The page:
As America’s “leaders” play chicken with the debt limit, we can learn some cool lessons about the strategic art of rhetorical listening. Take a gander at this quote by Arizona Senator Jon Kyl, the Senate’s No. 2 Republican. Then try to guess why every Democrat should enthusiastically endorse the conservative’s statement.
We don’t need
new taxes right now.
Sen. Jon Kyl on “Fox News Sunday,” quoted in the Wall Street Journal
Sleeper modifier: a term coined by Figaro, denoting an innocuous-sounding adjective or adverb used as a subtle signal in negotiations.
As President Obama takes charge of the debt-limit talks, Senator Kyl wants to signal to Democrats that some revenue enhancers might be acceptable. For instance, he might be able to live with eliminating some tax deductions for the corporate jets that are clogging the nation’s airways.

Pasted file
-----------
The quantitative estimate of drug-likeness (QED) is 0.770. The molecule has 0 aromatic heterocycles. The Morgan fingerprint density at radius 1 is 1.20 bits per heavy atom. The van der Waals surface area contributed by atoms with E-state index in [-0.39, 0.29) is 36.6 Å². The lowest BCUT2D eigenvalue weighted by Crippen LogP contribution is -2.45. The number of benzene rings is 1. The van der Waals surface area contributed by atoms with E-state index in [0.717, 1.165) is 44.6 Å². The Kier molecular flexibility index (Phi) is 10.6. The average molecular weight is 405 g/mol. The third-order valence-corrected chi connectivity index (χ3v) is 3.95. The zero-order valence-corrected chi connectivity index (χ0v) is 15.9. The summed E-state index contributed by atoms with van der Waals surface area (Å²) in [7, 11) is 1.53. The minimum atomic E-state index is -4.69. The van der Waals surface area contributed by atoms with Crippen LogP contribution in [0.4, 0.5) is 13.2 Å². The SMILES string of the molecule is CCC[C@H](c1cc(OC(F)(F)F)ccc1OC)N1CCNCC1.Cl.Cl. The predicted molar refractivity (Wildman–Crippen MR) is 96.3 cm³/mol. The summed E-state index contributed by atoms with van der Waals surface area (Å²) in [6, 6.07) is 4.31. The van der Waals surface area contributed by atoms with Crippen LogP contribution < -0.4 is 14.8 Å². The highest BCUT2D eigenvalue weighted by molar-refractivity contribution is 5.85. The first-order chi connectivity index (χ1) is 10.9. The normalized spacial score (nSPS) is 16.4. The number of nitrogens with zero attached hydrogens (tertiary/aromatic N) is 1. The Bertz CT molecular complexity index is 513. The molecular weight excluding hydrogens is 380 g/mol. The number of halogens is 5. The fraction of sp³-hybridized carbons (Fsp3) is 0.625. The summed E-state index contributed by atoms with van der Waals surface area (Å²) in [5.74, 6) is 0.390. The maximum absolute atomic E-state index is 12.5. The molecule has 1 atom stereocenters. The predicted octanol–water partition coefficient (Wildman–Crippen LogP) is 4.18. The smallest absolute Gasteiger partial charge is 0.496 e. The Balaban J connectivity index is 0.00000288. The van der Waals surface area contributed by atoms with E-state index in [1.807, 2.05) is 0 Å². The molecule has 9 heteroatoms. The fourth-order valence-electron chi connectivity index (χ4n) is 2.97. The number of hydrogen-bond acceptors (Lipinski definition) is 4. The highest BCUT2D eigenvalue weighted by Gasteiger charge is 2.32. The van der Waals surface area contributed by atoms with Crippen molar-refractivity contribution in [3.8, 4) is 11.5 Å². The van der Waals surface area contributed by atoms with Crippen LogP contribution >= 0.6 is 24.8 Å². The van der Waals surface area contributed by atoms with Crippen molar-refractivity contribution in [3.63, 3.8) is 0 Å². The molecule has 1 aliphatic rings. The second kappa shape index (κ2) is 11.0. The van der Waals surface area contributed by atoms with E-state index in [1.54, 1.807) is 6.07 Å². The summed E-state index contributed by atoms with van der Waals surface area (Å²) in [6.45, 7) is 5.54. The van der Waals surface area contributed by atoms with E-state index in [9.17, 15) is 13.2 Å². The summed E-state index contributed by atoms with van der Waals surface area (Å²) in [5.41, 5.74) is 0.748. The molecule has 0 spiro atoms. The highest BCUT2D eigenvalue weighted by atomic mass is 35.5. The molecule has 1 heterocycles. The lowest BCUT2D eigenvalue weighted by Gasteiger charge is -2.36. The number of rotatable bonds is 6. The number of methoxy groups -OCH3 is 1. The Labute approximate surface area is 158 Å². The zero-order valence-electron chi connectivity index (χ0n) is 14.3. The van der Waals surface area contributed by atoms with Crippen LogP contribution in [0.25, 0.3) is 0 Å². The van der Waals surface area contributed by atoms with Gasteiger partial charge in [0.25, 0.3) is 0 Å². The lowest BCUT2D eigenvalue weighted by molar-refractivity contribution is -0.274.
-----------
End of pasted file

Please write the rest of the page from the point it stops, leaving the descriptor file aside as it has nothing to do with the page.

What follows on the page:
But the Senator doesn’t want to raise howls from Tea Partiers who equate any kind of tax with theft. So what does he do? He slips the word “new” in front of “taxes”—implying that old, reliable taxes might not be so bad.
The Democrats should jump on this statement, agreeing to give up on any new taxes. Just reimpose some old ones. If taxes were restored to the levels under President Reagan, for example, we could eliminate the deficit without any further budget cuts.
No New Taxes! It should become the liberals’ sleeper mantra.